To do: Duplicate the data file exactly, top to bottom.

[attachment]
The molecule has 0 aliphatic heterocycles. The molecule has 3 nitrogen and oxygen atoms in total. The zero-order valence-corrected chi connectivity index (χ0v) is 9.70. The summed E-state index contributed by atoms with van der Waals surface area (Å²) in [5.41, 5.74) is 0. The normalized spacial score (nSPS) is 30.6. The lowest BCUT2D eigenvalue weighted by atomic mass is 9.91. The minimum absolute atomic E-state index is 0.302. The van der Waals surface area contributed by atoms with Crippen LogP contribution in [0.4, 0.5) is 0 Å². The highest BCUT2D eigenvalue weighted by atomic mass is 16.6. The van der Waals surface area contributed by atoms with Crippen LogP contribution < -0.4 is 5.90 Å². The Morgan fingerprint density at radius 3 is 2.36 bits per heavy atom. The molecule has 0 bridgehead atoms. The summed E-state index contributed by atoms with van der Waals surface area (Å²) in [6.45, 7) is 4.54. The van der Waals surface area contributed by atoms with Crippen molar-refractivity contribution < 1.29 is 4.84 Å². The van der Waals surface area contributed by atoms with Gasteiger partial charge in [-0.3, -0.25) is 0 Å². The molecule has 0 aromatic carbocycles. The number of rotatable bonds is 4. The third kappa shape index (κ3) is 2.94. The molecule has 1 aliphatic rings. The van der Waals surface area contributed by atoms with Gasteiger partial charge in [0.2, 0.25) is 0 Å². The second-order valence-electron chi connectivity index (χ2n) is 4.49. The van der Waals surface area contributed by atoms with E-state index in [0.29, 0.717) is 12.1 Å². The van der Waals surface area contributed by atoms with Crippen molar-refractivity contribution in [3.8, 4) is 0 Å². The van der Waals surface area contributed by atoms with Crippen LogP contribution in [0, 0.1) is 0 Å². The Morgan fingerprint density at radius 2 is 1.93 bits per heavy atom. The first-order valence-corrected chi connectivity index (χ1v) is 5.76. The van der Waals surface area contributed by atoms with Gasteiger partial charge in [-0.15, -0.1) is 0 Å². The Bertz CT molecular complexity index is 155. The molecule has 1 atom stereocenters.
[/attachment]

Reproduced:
The molecule has 0 aliphatic heterocycles. The molecule has 3 nitrogen and oxygen atoms in total. The zero-order valence-corrected chi connectivity index (χ0v) is 9.70. The summed E-state index contributed by atoms with van der Waals surface area (Å²) in [5.41, 5.74) is 0. The normalized spacial score (nSPS) is 30.6. The lowest BCUT2D eigenvalue weighted by atomic mass is 9.91. The minimum absolute atomic E-state index is 0.302. The van der Waals surface area contributed by atoms with Crippen LogP contribution in [0.4, 0.5) is 0 Å². The highest BCUT2D eigenvalue weighted by atomic mass is 16.6. The van der Waals surface area contributed by atoms with Crippen LogP contribution < -0.4 is 5.90 Å². The Morgan fingerprint density at radius 3 is 2.36 bits per heavy atom. The molecule has 0 bridgehead atoms. The summed E-state index contributed by atoms with van der Waals surface area (Å²) in [6.45, 7) is 4.54. The van der Waals surface area contributed by atoms with Crippen molar-refractivity contribution < 1.29 is 4.84 Å². The van der Waals surface area contributed by atoms with Gasteiger partial charge in [-0.3, -0.25) is 0 Å². The molecule has 0 aromatic carbocycles. The number of rotatable bonds is 4. The third kappa shape index (κ3) is 2.94. The molecule has 1 aliphatic rings. The van der Waals surface area contributed by atoms with Gasteiger partial charge in [0.2, 0.25) is 0 Å². The second-order valence-electron chi connectivity index (χ2n) is 4.49. The van der Waals surface area contributed by atoms with E-state index in [0.29, 0.717) is 12.1 Å². The van der Waals surface area contributed by atoms with Crippen molar-refractivity contribution in [3.8, 4) is 0 Å². The van der Waals surface area contributed by atoms with Crippen LogP contribution in [0, 0.1) is 0 Å². The Morgan fingerprint density at radius 2 is 1.93 bits per heavy atom. The first-order valence-corrected chi connectivity index (χ1v) is 5.76. The van der Waals surface area contributed by atoms with Gasteiger partial charge in [-0.15, -0.1) is 0 Å². The Bertz CT molecular complexity index is 155. The molecule has 1 atom stereocenters.